If Rudy Giuliani captures the Republican presidential nomination next year, he won't have to do much to change the stump speech he gave Thursday night in Rock Hill.
It took less than two minutes for Giuliani to reference Hillary Clinton, and he went on to speak her name more than a dozen times. He lambasted the three Democratic frontrunners for trying to import socialized health care to America. And at various points, he assailed their proposals as "a typical Democratic mistake" and "actually dumb."
But at no time in a 40-minute speech did Giuliani mention his Republican rivals, all of whom are competing closely in the polls in the early voting states of Iowa, New Hampshire and South Carolina.
The strategy is not new for the former New York City mayor, who campaigns as though he is already the GOP nominee in the apparent hope that voters will see it that way, too.
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"You know why I love coming to South Carolina?," he asked at the outset. "There are more Republicans on that side of the room than in all of New York City."
The visit, held as a fundraiser for the York County Republican Party, drew about 250 people, though empty chairs dotted some of the tables in the Magnolia Room at Laurel Creek. The $150-per couple event will raise about $15,000, though exact numbers weren't yet tallied, said party activist Joe St. John.
Zeroing in on Hillary
Giuliani, who leads in many national polls, did not disappoint the dozens of listeners who wore small buttons emblazoned with "Hillary" and a diagonal red line through her name.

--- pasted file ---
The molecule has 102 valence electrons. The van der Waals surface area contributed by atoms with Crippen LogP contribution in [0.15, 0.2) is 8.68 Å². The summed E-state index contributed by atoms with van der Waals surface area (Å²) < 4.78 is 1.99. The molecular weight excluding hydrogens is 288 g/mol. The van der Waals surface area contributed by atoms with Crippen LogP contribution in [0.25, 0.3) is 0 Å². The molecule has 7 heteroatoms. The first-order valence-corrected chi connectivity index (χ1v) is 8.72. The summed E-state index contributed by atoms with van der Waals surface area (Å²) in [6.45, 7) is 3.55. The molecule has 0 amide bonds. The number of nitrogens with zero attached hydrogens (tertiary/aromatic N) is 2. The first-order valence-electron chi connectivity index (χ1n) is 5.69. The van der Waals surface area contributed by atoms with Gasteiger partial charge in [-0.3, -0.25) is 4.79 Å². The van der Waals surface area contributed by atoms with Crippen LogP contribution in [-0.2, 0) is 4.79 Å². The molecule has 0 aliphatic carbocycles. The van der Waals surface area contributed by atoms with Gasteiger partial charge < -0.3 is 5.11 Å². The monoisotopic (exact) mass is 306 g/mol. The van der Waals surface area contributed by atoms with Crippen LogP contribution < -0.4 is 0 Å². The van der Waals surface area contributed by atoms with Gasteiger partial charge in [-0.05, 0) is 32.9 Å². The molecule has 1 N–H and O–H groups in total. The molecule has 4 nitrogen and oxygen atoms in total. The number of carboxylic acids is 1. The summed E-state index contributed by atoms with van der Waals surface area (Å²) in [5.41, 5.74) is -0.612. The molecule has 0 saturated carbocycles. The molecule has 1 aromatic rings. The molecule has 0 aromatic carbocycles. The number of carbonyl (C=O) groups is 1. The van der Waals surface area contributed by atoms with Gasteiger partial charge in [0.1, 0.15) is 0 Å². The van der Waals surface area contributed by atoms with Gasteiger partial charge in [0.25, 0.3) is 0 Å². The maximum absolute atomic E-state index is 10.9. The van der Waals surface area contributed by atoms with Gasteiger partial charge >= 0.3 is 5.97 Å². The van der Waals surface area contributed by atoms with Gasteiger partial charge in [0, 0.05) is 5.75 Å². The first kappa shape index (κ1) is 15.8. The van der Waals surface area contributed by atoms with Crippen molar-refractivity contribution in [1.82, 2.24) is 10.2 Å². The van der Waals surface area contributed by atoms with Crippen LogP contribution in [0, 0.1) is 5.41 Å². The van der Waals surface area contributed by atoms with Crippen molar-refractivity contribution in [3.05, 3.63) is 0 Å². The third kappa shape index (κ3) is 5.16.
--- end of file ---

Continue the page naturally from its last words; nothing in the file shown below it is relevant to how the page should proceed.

"Boy, she's just begun," he said, referring to her policies as "Hillary Care," "Hillary baby bonds" and "Hillary 401k checks." "Hillary has just begun to spend your money."
Giuliani said he has a recurring dream in which he sees French prime minister Nicolas Sarkozy sitting on a plane bound for the United States. While in midair, Sarkozy's plane nearly collides with a jet headed to France, and as the two aircraft pass by each other, Sarkozy spots three people waving to him through a window.
They are Clinton, John Edwards and Barack Obama.
"They would like to take the failed principles in France and try to bring them back to the U.S.," Giuliani said. "Does this make any sense to you?"
It was no surprise that in a speech tailor-made for a South Carolina audience, Giuliani avoided social and family values issues expected to hurt him in the Palmetto State, where evangelicals dominate the Republican base. Giuliani is pro-abortion rights and is on his third marriage.
"If you agreed with me on everything, I'd be nervous," he said, setting up a line he has repeated across the country: "I don't agree with myself on everything."
Immediately after his speech, Giuliani exited through a side door and pulled away in a motorcade, headed for Columbia where he has events scheduled this morning.